He died 36 years ago. He's been gone for more years than he was ever here. To most people, his memory has probably faded away like an old Polaroid forgotten in storage. But, to me, the few things I remember are crisp and clear. I refuse to let them go or to even let them soften around the edges.
I don't ever remember celebrating Father's Day with him. When I was a kid in school, Father's Day was a time for my siblings and I to make cards for our grandfather. I'm sure Grandpa Doc appreciated the cards, but they were probably accepted the same way they were made - with a twinge of sadness because the crayon man with the big hands should have been drawn with brown hair, not gray. The card should have said "To Dad" not "To Grandpa".
Little kids, as we all know, have a hard time wrapping their minds around things like death. At six, I certainly didn't understand why my father, out of all fathers, was taken away. Clearly, there was something wrong with me or quite possibly, the whole family. We were tainted, somehow. We were being punished for things we must have done wrong. That's the way kids think. Nowadays, adults usually make sure kids see counselors after a trauma. In the 1970s, we had to work it out on our own.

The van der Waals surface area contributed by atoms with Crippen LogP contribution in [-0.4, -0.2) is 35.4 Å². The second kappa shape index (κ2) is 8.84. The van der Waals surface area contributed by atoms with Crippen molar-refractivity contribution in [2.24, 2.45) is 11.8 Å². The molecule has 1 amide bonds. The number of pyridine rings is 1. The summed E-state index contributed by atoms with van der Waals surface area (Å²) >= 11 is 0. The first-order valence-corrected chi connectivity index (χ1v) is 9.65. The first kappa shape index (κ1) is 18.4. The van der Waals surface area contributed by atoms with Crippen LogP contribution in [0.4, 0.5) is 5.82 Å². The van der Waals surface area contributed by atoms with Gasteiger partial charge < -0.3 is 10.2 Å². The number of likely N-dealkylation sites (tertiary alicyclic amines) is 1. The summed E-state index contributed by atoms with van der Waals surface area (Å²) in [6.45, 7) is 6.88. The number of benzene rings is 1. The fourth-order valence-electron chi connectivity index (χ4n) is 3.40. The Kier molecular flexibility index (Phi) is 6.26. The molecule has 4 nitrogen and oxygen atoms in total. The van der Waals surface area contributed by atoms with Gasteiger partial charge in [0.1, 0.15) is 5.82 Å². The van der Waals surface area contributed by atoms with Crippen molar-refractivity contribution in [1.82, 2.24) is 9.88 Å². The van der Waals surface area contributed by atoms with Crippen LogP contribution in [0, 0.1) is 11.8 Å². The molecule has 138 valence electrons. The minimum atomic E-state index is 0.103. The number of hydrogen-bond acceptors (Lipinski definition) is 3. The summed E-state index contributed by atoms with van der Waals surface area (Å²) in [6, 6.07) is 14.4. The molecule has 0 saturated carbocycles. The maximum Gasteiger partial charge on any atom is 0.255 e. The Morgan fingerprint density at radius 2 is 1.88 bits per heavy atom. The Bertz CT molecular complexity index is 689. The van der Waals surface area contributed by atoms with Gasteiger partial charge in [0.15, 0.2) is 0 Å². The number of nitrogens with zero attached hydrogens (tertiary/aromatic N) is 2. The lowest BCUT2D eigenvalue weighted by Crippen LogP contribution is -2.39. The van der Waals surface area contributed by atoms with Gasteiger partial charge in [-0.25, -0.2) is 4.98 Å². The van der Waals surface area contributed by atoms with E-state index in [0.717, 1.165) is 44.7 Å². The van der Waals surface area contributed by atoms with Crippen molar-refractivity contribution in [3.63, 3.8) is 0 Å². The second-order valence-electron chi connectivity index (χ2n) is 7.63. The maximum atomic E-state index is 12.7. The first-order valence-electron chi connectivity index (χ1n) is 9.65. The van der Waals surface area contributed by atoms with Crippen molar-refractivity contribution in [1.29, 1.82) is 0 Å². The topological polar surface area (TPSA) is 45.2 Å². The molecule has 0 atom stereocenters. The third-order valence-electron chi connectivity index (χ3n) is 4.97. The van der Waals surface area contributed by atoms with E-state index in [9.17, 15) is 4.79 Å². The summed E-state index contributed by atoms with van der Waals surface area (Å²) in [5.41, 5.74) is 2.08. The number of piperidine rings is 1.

Somehow, we did. We grew up, the way kids do, and have gone on to live our lives in decent ways.
For those that wonder about these things, the grief never really goes away. It settles down into the coals and, every once in a while, flares up again, like a flame on a windy night.
When Father's Day rolls around every year, I say a silent "Happy Father's Day" to the man that I never really knew, but who I am immensely proud of for who he was during his short time on Earth. He was a Marine. He fought in Vietnam. He was a welder. He was a husband. He was a father of four. He was a coffee drinker. He was a warm chest to sleep on during nap time. He was a giver of piggy back rides. He was an expert snowman maker. He was my dad.
|Me and My Dad, Summer 1970|